4Aziraphale wasn't entirely clear on how glitter was poisoning the sea, but the people involved seemed very passionate.[return]
5Closing his eyes was a deliberate dramatic gesture, and thus did not count as blinking.[return]
6Crowley had, in fact, once eaten a live mouse as an ill-considered experiment. It is up to the reader to consider if it is more likely that Crowley attempted this feat in his human form or in his snake one. Either way, the experience had surely been fuzzy and unpleasant.[return]
7A rendezvous, one could say.[return]
8Being an angel, Aziraphale was immune to burns from anything except flaming swords and hellfire. Also, it was cloudy.[return]
9The most comprehensive theory of angel wings (and their demonic cousins), posited that they were, in fact, present at all times, spread and glorious, just impossible to notice unless their owner wished it. Much like electrons and lonely trees falling in the forest, angelic wings lived within an observational paradox.[return]
10Tom Ford Grey Vetiver: hot and grassy, with notes of citrus and orris, evoking the classic colognes of 1960's urbane masculinity. The very same cologne, in fact, that his barber had recommended approximately ten years ago, two weeks before the Apocalypsish. Aziraphale still considered this a recent development.[return]
11The last time Aziraphale had tried a new hairstyle was in 1054, and he hadn't fancied it.[return]
12Pour Un Homme de Caron: top notes of lavender and mid notes of vanilla over a strong base of cedar and musk.[return]
13Aziraphale did not consider it odd for the back of a bookshop to contain a neatly-appointed staff-only powder room.[return]
14Yes, that was one of his too.[return]
15Not for birthday cake.[return]
16No relation to Agnes Nutter. Agnes Blannbekin produced no prophesies, accurate or otherwise. She was, however, responsible for a great deal of commotion over the Foreskin of Christ, which only ended when Pope Leo XIII stepped in and declared that any more discussion of His Holy Dicktip would result in immediate excommunication.[return]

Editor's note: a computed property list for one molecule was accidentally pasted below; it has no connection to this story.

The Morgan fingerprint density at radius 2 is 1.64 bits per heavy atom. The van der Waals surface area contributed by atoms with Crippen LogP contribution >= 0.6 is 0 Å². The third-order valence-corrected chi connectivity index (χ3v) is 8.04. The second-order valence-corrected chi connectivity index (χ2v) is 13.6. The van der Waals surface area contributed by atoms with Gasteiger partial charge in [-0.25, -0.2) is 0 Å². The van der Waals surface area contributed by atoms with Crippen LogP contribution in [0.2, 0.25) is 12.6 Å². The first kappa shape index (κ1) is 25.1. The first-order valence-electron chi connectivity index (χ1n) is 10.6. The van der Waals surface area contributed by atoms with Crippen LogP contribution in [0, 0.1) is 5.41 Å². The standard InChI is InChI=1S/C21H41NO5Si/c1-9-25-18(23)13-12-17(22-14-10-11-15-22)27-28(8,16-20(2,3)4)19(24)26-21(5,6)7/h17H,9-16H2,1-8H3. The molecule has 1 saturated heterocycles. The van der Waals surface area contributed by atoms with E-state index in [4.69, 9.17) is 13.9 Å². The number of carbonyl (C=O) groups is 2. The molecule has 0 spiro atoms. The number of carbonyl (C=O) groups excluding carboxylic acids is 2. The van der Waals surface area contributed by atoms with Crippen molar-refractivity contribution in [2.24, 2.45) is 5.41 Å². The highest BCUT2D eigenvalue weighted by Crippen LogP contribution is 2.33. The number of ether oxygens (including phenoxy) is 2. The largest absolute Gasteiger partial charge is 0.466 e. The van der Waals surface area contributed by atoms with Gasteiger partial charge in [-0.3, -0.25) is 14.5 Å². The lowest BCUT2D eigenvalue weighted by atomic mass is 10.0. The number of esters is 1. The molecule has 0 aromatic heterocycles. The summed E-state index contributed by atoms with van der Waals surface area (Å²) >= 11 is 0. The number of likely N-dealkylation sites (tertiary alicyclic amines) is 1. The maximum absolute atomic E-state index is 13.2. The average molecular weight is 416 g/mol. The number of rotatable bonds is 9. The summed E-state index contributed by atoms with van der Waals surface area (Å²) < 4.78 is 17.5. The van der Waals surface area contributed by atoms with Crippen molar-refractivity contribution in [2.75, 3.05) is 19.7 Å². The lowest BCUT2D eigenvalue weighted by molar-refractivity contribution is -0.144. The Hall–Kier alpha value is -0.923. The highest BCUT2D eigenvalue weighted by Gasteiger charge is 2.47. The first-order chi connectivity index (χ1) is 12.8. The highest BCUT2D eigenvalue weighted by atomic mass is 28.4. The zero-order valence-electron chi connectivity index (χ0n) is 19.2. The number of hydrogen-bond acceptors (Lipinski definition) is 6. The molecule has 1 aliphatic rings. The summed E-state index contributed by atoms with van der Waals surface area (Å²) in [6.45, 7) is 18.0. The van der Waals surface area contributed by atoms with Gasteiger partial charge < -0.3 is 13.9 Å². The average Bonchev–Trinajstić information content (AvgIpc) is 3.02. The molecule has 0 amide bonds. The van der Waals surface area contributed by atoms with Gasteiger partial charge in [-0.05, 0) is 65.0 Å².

17Aziraphale's mind was nothing like a chateau, or any other sort of earthly structure, but the metaphor was apt.[return]
18Crowley had given up on trying to keep fresh milk or cream a long time ago, since it spoiled every time a black rooster crowed within the City of London. Like clockwork.[return]
19Crowley's nails were sharp as anything when he willed it.[return]
20Arguing semantics with Aziraphale was a sucker's game.[return]
21This was a universal truth, excepting culinary delights. It took Aziraphale all of two minutes to decide he'd like to try uni bruschetta, and the only reason it took that long was because he was deciding between that and the wagyu beef tartare. Crowley was suspicious of lobster for two centuries. "A rich and delicious excuse to consume butter! Ingenious!" said Aziraphale. "Ocean bugs in sauce," said Crowley, and ordered an old fashioned with no cherry and extra bitters.[return]
22The heavenly host and the forces of darkness had all of these things in common, especially the last bit.[return]
23Having lived for many centuries when laundry was soaked in lye made from wood ash, Aziraphale still expected clean clothes to smell a little bit sharply.[return]
24No longer a Madame, but Aziraphale had always been rubbish at names changing.[return]
26Alas, spectacular kisses did not a healthy union make.[return]
27Aziraphale wore a damnable number of layers.[return]
28One might have argued that Aziraphale would prefer a stovetop kettle, but in fact the electric kettle had existed for well over a century, and therefore was well within Aziraphale's technological purview. Also, he was British.[return]